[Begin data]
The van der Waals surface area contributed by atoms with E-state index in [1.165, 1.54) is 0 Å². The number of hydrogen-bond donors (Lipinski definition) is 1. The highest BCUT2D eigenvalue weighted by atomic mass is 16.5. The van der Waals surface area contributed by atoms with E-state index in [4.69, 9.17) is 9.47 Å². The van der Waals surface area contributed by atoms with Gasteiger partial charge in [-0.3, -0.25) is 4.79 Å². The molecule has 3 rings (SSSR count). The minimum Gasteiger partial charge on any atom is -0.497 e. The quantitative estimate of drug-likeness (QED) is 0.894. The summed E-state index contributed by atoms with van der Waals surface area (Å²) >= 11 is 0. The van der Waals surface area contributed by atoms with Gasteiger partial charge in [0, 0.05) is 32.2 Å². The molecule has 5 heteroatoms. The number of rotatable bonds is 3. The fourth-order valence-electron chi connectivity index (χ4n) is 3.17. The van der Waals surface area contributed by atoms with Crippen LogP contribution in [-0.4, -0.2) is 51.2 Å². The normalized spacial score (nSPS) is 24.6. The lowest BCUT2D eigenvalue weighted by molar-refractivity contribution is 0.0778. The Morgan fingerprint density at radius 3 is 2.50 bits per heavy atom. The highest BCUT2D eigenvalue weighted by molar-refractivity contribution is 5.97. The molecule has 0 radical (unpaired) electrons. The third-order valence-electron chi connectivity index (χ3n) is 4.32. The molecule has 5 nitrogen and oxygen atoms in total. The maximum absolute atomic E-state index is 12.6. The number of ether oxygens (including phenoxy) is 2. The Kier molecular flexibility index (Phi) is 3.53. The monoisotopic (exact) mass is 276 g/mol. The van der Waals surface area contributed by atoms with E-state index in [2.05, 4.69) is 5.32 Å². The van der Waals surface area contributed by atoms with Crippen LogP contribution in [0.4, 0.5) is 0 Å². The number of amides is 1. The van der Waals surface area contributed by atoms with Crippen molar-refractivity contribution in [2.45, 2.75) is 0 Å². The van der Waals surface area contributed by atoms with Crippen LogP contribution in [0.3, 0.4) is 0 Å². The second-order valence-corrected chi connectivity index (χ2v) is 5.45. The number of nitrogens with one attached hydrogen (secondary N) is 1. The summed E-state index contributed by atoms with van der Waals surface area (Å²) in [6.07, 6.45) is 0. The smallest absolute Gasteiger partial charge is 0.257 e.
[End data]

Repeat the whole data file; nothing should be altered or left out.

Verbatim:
The van der Waals surface area contributed by atoms with E-state index in [1.165, 1.54) is 0 Å². The number of hydrogen-bond donors (Lipinski definition) is 1. The highest BCUT2D eigenvalue weighted by atomic mass is 16.5. The van der Waals surface area contributed by atoms with E-state index in [4.69, 9.17) is 9.47 Å². The van der Waals surface area contributed by atoms with Gasteiger partial charge in [-0.3, -0.25) is 4.79 Å². The molecule has 3 rings (SSSR count). The minimum Gasteiger partial charge on any atom is -0.497 e. The quantitative estimate of drug-likeness (QED) is 0.894. The summed E-state index contributed by atoms with van der Waals surface area (Å²) >= 11 is 0. The van der Waals surface area contributed by atoms with Gasteiger partial charge in [0, 0.05) is 32.2 Å². The molecule has 5 heteroatoms. The number of rotatable bonds is 3. The fourth-order valence-electron chi connectivity index (χ4n) is 3.17. The van der Waals surface area contributed by atoms with Crippen LogP contribution in [-0.4, -0.2) is 51.2 Å². The normalized spacial score (nSPS) is 24.6. The lowest BCUT2D eigenvalue weighted by molar-refractivity contribution is 0.0778. The Morgan fingerprint density at radius 3 is 2.50 bits per heavy atom. The highest BCUT2D eigenvalue weighted by molar-refractivity contribution is 5.97. The molecule has 0 radical (unpaired) electrons. The third-order valence-electron chi connectivity index (χ3n) is 4.32. The molecule has 5 nitrogen and oxygen atoms in total. The maximum absolute atomic E-state index is 12.6. The number of ether oxygens (including phenoxy) is 2. The Kier molecular flexibility index (Phi) is 3.53. The monoisotopic (exact) mass is 276 g/mol. The van der Waals surface area contributed by atoms with E-state index in [2.05, 4.69) is 5.32 Å². The van der Waals surface area contributed by atoms with Crippen LogP contribution in [0.4, 0.5) is 0 Å². The number of amides is 1. The van der Waals surface area contributed by atoms with Crippen molar-refractivity contribution in [2.45, 2.75) is 0 Å². The van der Waals surface area contributed by atoms with Crippen LogP contribution in [0.3, 0.4) is 0 Å². The second-order valence-corrected chi connectivity index (χ2v) is 5.45. The number of nitrogens with one attached hydrogen (secondary N) is 1. The summed E-state index contributed by atoms with van der Waals surface area (Å²) in [6.07, 6.45) is 0. The smallest absolute Gasteiger partial charge is 0.257 e.